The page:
For the past eight weeks Venezuelans have been flocking to the streets to protest against the government of President Maduro and to demand for fresh elections. Eight weeks that have resulted in thousands of arrests, over 1000 injured and the death of more than 50 protesters, mostly teenagers and young university students. Caracas, the country’s largest city and its capital, has witnessed the most heavily attended demonstrations, but the battle has truly raged elsewhere, in Maracaibo, Valencia and Maracay, the country’s three most important cities apart from Caracas, as well as in provincial outposts in the Andean states of Táchira and Trujillo, in the eastern state of Anzoátegui, in the southern plains of Barinas, Hugo Chávez’s homeland. It’s almost impossible to watch what’s going on in Venezuela, what has been going on for weeks, and not wonder, with a mix of confusion and pity, what in the world have this people done to deserve this?
What Venezuela has done, not to deserve but at least to get to this juncture, cannot be reduced to a few lines of even a few years. Explaining the degradation of Venezuela’s society to the breaking point in which it presently finds itself requires more than a brief relation of the key dates that have shaped the country’s contemporary history, because this debacle did not start with Chávez’s death in 2013, or even with his rise to power in 1998; this began long before: before the banking crisis of 1994, before the two failed coups of 1992, before, even, the popular unrest that gripped Caracas and spread around the country for a full week in 1989, the so-called Caracazo.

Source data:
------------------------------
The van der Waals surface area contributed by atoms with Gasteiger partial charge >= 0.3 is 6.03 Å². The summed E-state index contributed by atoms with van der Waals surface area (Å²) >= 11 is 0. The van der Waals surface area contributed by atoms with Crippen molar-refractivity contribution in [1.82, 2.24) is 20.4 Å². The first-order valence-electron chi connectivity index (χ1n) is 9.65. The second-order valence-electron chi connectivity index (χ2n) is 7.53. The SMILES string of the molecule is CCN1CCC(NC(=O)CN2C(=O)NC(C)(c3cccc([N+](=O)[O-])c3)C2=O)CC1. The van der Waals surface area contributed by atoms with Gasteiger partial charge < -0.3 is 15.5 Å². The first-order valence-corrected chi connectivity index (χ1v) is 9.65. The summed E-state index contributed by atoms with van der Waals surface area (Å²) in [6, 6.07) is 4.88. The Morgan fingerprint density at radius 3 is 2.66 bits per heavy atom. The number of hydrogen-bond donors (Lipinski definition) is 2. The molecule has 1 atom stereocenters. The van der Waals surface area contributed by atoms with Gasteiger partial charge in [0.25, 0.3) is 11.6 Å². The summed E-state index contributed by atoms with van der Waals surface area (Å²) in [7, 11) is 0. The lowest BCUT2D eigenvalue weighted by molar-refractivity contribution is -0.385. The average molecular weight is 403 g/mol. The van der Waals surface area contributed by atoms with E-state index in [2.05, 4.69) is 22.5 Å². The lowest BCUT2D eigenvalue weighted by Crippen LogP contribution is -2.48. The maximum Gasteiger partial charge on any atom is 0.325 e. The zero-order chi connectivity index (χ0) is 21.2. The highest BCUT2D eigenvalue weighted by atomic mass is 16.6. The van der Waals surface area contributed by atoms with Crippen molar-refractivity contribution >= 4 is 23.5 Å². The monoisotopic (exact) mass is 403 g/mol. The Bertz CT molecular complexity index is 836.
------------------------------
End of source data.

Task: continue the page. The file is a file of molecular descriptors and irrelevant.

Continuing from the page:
The collapse of Venezuela’s state needs to be traced further back, before the calamitous Black Friday of February 1983, because even if that day signaled the beginning of the precipitous devaluation of Venezuela’s currency, the bolivar, against the US dollar, the root of the problem lay at the feet of the society that witnessed such irreversible economic downslide, a society built on deeply flawed and tremendously fragile foundations, which eventually would give way to chaos.